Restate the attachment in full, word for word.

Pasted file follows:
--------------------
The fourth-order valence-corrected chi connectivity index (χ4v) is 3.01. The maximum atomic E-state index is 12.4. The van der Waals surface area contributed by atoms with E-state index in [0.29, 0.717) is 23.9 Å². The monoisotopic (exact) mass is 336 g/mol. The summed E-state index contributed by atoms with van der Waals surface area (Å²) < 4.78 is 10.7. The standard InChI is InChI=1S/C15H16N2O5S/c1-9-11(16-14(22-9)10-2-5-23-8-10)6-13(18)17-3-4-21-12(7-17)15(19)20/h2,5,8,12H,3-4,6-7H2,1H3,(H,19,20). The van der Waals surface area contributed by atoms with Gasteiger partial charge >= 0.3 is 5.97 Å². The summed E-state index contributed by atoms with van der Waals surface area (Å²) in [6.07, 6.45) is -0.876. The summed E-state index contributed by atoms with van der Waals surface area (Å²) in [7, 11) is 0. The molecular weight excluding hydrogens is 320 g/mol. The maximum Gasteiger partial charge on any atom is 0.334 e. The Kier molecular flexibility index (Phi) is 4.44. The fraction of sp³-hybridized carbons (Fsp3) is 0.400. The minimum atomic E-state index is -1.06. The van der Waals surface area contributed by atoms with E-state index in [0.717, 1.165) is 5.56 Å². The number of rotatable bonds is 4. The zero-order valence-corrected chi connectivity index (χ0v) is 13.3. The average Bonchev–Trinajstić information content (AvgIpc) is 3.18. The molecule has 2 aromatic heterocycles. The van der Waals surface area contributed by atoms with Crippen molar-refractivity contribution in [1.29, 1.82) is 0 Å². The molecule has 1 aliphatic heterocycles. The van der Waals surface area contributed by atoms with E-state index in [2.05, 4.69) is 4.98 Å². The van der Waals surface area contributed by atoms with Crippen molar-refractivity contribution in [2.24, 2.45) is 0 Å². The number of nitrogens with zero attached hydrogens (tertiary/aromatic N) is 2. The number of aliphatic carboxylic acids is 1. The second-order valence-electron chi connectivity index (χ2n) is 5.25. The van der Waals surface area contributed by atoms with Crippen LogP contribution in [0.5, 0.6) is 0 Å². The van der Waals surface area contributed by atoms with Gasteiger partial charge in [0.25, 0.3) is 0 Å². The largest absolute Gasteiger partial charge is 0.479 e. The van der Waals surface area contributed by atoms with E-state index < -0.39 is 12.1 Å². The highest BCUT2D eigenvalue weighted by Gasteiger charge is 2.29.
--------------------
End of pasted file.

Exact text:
The fourth-order valence-corrected chi connectivity index (χ4v) is 3.01. The maximum atomic E-state index is 12.4. The van der Waals surface area contributed by atoms with E-state index in [0.29, 0.717) is 23.9 Å². The monoisotopic (exact) mass is 336 g/mol. The summed E-state index contributed by atoms with van der Waals surface area (Å²) < 4.78 is 10.7. The standard InChI is InChI=1S/C15H16N2O5S/c1-9-11(16-14(22-9)10-2-5-23-8-10)6-13(18)17-3-4-21-12(7-17)15(19)20/h2,5,8,12H,3-4,6-7H2,1H3,(H,19,20). The van der Waals surface area contributed by atoms with Gasteiger partial charge >= 0.3 is 5.97 Å². The summed E-state index contributed by atoms with van der Waals surface area (Å²) in [6.07, 6.45) is -0.876. The summed E-state index contributed by atoms with van der Waals surface area (Å²) in [7, 11) is 0. The molecular weight excluding hydrogens is 320 g/mol. The maximum Gasteiger partial charge on any atom is 0.334 e. The Kier molecular flexibility index (Phi) is 4.44. The fraction of sp³-hybridized carbons (Fsp3) is 0.400. The minimum atomic E-state index is -1.06. The van der Waals surface area contributed by atoms with E-state index in [0.717, 1.165) is 5.56 Å². The number of rotatable bonds is 4. The zero-order valence-corrected chi connectivity index (χ0v) is 13.3. The average Bonchev–Trinajstić information content (AvgIpc) is 3.18. The molecule has 2 aromatic heterocycles. The van der Waals surface area contributed by atoms with Crippen molar-refractivity contribution in [1.29, 1.82) is 0 Å². The molecule has 1 aliphatic heterocycles. The van der Waals surface area contributed by atoms with E-state index in [2.05, 4.69) is 4.98 Å². The van der Waals surface area contributed by atoms with Crippen molar-refractivity contribution in [2.24, 2.45) is 0 Å². The number of nitrogens with zero attached hydrogens (tertiary/aromatic N) is 2. The number of aliphatic carboxylic acids is 1. The second-order valence-electron chi connectivity index (χ2n) is 5.25. The van der Waals surface area contributed by atoms with Crippen LogP contribution in [0.5, 0.6) is 0 Å². The van der Waals surface area contributed by atoms with Gasteiger partial charge in [0.25, 0.3) is 0 Å². The largest absolute Gasteiger partial charge is 0.479 e. The van der Waals surface area contributed by atoms with E-state index < -0.39 is 12.1 Å². The highest BCUT2D eigenvalue weighted by Gasteiger charge is 2.29.